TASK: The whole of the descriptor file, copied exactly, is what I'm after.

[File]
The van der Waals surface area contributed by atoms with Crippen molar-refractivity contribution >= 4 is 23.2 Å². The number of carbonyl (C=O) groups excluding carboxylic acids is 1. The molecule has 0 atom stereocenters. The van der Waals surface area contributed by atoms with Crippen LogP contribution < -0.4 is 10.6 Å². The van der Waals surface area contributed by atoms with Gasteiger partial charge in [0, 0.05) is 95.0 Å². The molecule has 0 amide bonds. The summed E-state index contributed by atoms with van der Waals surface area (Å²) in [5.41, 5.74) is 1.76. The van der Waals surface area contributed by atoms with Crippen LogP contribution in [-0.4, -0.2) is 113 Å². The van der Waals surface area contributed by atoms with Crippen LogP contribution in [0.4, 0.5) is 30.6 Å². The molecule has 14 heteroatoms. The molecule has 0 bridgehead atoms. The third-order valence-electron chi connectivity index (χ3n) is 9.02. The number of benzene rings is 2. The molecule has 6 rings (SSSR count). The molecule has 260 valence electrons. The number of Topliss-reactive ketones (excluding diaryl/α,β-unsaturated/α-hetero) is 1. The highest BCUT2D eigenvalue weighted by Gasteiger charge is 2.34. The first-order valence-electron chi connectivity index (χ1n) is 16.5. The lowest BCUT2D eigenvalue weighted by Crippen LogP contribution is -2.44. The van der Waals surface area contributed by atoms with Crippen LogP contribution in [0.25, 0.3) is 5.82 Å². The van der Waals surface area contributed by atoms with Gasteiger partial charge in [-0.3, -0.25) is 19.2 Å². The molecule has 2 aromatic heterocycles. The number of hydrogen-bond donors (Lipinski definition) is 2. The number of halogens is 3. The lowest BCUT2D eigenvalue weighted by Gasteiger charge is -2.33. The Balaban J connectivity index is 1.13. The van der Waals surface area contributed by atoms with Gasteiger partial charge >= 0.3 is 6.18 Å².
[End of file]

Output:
The van der Waals surface area contributed by atoms with Crippen molar-refractivity contribution >= 4 is 23.2 Å². The number of carbonyl (C=O) groups excluding carboxylic acids is 1. The molecule has 0 atom stereocenters. The van der Waals surface area contributed by atoms with Crippen LogP contribution < -0.4 is 10.6 Å². The van der Waals surface area contributed by atoms with Gasteiger partial charge in [0, 0.05) is 95.0 Å². The molecule has 0 amide bonds. The summed E-state index contributed by atoms with van der Waals surface area (Å²) in [5.41, 5.74) is 1.76. The van der Waals surface area contributed by atoms with Crippen LogP contribution in [-0.4, -0.2) is 113 Å². The van der Waals surface area contributed by atoms with Crippen LogP contribution in [0.4, 0.5) is 30.6 Å². The molecule has 14 heteroatoms. The molecule has 0 bridgehead atoms. The third-order valence-electron chi connectivity index (χ3n) is 9.02. The number of benzene rings is 2. The molecule has 6 rings (SSSR count). The molecule has 260 valence electrons. The number of Topliss-reactive ketones (excluding diaryl/α,β-unsaturated/α-hetero) is 1. The highest BCUT2D eigenvalue weighted by Gasteiger charge is 2.34. The first-order valence-electron chi connectivity index (χ1n) is 16.5. The lowest BCUT2D eigenvalue weighted by Crippen LogP contribution is -2.44. The van der Waals surface area contributed by atoms with Crippen LogP contribution in [0.25, 0.3) is 5.82 Å². The van der Waals surface area contributed by atoms with Gasteiger partial charge in [-0.3, -0.25) is 19.2 Å². The molecule has 2 aromatic heterocycles. The number of hydrogen-bond donors (Lipinski definition) is 2. The number of halogens is 3. The lowest BCUT2D eigenvalue weighted by Gasteiger charge is -2.33. The Balaban J connectivity index is 1.13. The van der Waals surface area contributed by atoms with Gasteiger partial charge >= 0.3 is 6.18 Å².